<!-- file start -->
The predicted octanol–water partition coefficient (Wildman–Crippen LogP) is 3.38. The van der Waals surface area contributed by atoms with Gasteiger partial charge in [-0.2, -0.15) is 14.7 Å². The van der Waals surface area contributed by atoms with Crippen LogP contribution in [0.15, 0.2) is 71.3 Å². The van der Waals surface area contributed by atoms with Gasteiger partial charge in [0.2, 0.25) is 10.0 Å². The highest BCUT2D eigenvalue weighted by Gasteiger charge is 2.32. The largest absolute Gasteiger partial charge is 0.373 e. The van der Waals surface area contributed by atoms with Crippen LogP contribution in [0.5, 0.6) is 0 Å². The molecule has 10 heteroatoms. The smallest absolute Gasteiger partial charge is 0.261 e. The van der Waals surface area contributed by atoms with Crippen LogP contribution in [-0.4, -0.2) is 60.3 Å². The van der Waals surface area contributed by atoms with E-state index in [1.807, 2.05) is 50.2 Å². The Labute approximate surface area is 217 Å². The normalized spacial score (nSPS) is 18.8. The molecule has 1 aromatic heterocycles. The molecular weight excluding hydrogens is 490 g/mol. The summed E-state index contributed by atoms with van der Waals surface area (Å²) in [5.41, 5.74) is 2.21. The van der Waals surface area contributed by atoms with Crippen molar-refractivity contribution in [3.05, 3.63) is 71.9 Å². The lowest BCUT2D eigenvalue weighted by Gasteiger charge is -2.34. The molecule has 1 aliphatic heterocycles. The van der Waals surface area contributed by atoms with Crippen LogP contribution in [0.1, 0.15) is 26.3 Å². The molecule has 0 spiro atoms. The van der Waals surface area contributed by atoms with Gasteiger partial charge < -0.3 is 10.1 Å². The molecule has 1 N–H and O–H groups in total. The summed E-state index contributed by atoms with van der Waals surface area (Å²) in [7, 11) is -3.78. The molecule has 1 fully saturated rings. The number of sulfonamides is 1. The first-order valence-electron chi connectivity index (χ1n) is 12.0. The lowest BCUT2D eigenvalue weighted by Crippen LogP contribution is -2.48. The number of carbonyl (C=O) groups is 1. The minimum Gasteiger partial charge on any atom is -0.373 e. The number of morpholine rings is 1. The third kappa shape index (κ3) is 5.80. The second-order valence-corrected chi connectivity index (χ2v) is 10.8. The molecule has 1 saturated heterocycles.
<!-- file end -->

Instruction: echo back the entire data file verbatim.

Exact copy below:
The predicted octanol–water partition coefficient (Wildman–Crippen LogP) is 3.38. The van der Waals surface area contributed by atoms with Gasteiger partial charge in [-0.2, -0.15) is 14.7 Å². The van der Waals surface area contributed by atoms with Crippen LogP contribution in [0.15, 0.2) is 71.3 Å². The van der Waals surface area contributed by atoms with Gasteiger partial charge in [0.2, 0.25) is 10.0 Å². The highest BCUT2D eigenvalue weighted by Gasteiger charge is 2.32. The largest absolute Gasteiger partial charge is 0.373 e. The van der Waals surface area contributed by atoms with Crippen LogP contribution in [0.5, 0.6) is 0 Å². The molecule has 10 heteroatoms. The smallest absolute Gasteiger partial charge is 0.261 e. The van der Waals surface area contributed by atoms with Crippen LogP contribution in [-0.4, -0.2) is 60.3 Å². The van der Waals surface area contributed by atoms with E-state index in [1.807, 2.05) is 50.2 Å². The Labute approximate surface area is 217 Å². The normalized spacial score (nSPS) is 18.8. The molecule has 1 aromatic heterocycles. The molecular weight excluding hydrogens is 490 g/mol. The summed E-state index contributed by atoms with van der Waals surface area (Å²) in [5.41, 5.74) is 2.21. The van der Waals surface area contributed by atoms with Crippen molar-refractivity contribution in [3.05, 3.63) is 71.9 Å². The lowest BCUT2D eigenvalue weighted by Gasteiger charge is -2.34. The molecule has 1 aliphatic heterocycles. The van der Waals surface area contributed by atoms with Crippen LogP contribution in [0.1, 0.15) is 26.3 Å². The molecule has 0 spiro atoms. The van der Waals surface area contributed by atoms with Gasteiger partial charge < -0.3 is 10.1 Å². The molecule has 1 N–H and O–H groups in total. The summed E-state index contributed by atoms with van der Waals surface area (Å²) in [7, 11) is -3.78. The molecule has 1 fully saturated rings. The number of sulfonamides is 1. The first-order valence-electron chi connectivity index (χ1n) is 12.0. The lowest BCUT2D eigenvalue weighted by Crippen LogP contribution is -2.48. The number of carbonyl (C=O) groups is 1. The minimum Gasteiger partial charge on any atom is -0.373 e. The number of morpholine rings is 1. The third kappa shape index (κ3) is 5.80. The second-order valence-corrected chi connectivity index (χ2v) is 10.8. The molecule has 1 saturated heterocycles.